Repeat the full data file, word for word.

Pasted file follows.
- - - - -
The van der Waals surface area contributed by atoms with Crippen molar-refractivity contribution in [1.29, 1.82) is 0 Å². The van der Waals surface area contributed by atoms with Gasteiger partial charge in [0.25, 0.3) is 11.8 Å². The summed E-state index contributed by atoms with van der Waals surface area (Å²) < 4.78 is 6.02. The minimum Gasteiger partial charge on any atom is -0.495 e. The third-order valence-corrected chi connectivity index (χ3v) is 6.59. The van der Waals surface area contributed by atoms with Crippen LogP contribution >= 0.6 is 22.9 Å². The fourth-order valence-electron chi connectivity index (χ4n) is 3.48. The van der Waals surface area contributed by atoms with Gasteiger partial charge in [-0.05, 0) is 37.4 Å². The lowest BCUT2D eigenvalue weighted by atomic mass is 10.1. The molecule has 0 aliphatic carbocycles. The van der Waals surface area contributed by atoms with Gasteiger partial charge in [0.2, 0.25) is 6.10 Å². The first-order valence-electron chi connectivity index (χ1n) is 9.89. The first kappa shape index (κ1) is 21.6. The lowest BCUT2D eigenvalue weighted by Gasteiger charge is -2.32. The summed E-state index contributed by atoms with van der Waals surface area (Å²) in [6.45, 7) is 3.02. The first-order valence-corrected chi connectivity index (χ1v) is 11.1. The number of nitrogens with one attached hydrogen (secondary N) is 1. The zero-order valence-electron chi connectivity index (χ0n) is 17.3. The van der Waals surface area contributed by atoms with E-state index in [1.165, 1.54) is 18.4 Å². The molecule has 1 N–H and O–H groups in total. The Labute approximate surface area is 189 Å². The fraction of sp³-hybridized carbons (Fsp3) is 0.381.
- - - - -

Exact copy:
The van der Waals surface area contributed by atoms with Crippen molar-refractivity contribution in [1.29, 1.82) is 0 Å². The van der Waals surface area contributed by atoms with Gasteiger partial charge in [0.25, 0.3) is 11.8 Å². The summed E-state index contributed by atoms with van der Waals surface area (Å²) < 4.78 is 6.02. The minimum Gasteiger partial charge on any atom is -0.495 e. The third-order valence-corrected chi connectivity index (χ3v) is 6.59. The van der Waals surface area contributed by atoms with Crippen LogP contribution >= 0.6 is 22.9 Å². The fourth-order valence-electron chi connectivity index (χ4n) is 3.48. The van der Waals surface area contributed by atoms with Gasteiger partial charge in [-0.05, 0) is 37.4 Å². The lowest BCUT2D eigenvalue weighted by atomic mass is 10.1. The molecule has 0 aliphatic carbocycles. The van der Waals surface area contributed by atoms with Gasteiger partial charge in [0.2, 0.25) is 6.10 Å². The first-order valence-electron chi connectivity index (χ1n) is 9.89. The first kappa shape index (κ1) is 21.6. The lowest BCUT2D eigenvalue weighted by Gasteiger charge is -2.32. The summed E-state index contributed by atoms with van der Waals surface area (Å²) in [6.45, 7) is 3.02. The first-order valence-corrected chi connectivity index (χ1v) is 11.1. The number of nitrogens with one attached hydrogen (secondary N) is 1. The zero-order valence-electron chi connectivity index (χ0n) is 17.3. The van der Waals surface area contributed by atoms with E-state index in [1.165, 1.54) is 18.4 Å². The molecule has 1 N–H and O–H groups in total. The Labute approximate surface area is 189 Å². The fraction of sp³-hybridized carbons (Fsp3) is 0.381.